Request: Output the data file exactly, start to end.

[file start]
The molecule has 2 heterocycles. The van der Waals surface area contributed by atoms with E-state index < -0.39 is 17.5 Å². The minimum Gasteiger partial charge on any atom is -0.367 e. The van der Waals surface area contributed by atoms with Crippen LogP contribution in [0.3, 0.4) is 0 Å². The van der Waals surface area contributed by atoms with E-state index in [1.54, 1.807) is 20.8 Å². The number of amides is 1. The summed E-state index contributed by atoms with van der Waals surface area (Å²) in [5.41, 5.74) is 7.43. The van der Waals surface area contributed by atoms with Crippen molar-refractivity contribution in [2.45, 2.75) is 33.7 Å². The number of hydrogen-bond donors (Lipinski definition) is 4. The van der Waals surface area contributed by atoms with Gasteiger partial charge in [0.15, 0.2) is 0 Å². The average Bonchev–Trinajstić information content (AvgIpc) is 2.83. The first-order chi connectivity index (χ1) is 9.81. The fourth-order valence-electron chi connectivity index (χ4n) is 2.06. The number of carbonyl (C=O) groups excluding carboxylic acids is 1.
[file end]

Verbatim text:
The molecule has 2 heterocycles. The van der Waals surface area contributed by atoms with E-state index < -0.39 is 17.5 Å². The minimum Gasteiger partial charge on any atom is -0.367 e. The van der Waals surface area contributed by atoms with Crippen LogP contribution in [0.3, 0.4) is 0 Å². The van der Waals surface area contributed by atoms with E-state index in [1.54, 1.807) is 20.8 Å². The number of amides is 1. The summed E-state index contributed by atoms with van der Waals surface area (Å²) in [5.41, 5.74) is 7.43. The van der Waals surface area contributed by atoms with Crippen molar-refractivity contribution in [2.45, 2.75) is 33.7 Å². The number of hydrogen-bond donors (Lipinski definition) is 4. The van der Waals surface area contributed by atoms with Gasteiger partial charge in [0.15, 0.2) is 0 Å². The average Bonchev–Trinajstić information content (AvgIpc) is 2.83. The first-order chi connectivity index (χ1) is 9.81. The fourth-order valence-electron chi connectivity index (χ4n) is 2.06. The number of carbonyl (C=O) groups excluding carboxylic acids is 1.